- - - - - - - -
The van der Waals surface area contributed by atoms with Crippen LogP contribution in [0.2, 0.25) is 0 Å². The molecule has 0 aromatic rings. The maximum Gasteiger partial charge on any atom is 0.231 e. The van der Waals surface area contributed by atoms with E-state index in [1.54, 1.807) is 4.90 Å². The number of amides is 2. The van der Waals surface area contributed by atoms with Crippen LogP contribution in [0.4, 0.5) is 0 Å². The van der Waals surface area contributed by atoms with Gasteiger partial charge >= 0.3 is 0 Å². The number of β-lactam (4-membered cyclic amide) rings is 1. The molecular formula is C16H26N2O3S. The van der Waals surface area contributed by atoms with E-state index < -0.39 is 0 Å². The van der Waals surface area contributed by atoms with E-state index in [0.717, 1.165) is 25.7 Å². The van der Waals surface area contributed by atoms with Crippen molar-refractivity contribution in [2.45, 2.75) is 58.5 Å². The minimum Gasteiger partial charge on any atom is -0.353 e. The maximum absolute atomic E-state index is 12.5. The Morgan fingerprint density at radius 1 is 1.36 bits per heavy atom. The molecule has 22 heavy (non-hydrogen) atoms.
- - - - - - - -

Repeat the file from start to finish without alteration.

The van der Waals surface area contributed by atoms with Crippen LogP contribution in [0.2, 0.25) is 0 Å². The molecule has 0 aromatic rings. The maximum Gasteiger partial charge on any atom is 0.231 e. The van der Waals surface area contributed by atoms with E-state index in [1.54, 1.807) is 4.90 Å². The number of amides is 2. The van der Waals surface area contributed by atoms with Crippen LogP contribution in [0.4, 0.5) is 0 Å². The van der Waals surface area contributed by atoms with Gasteiger partial charge >= 0.3 is 0 Å². The number of β-lactam (4-membered cyclic amide) rings is 1. The molecular formula is C16H26N2O3S. The van der Waals surface area contributed by atoms with E-state index < -0.39 is 0 Å². The van der Waals surface area contributed by atoms with E-state index in [0.717, 1.165) is 25.7 Å². The van der Waals surface area contributed by atoms with Crippen molar-refractivity contribution in [2.45, 2.75) is 58.5 Å². The minimum Gasteiger partial charge on any atom is -0.353 e. The maximum absolute atomic E-state index is 12.5. The Morgan fingerprint density at radius 1 is 1.36 bits per heavy atom. The molecule has 22 heavy (non-hydrogen) atoms.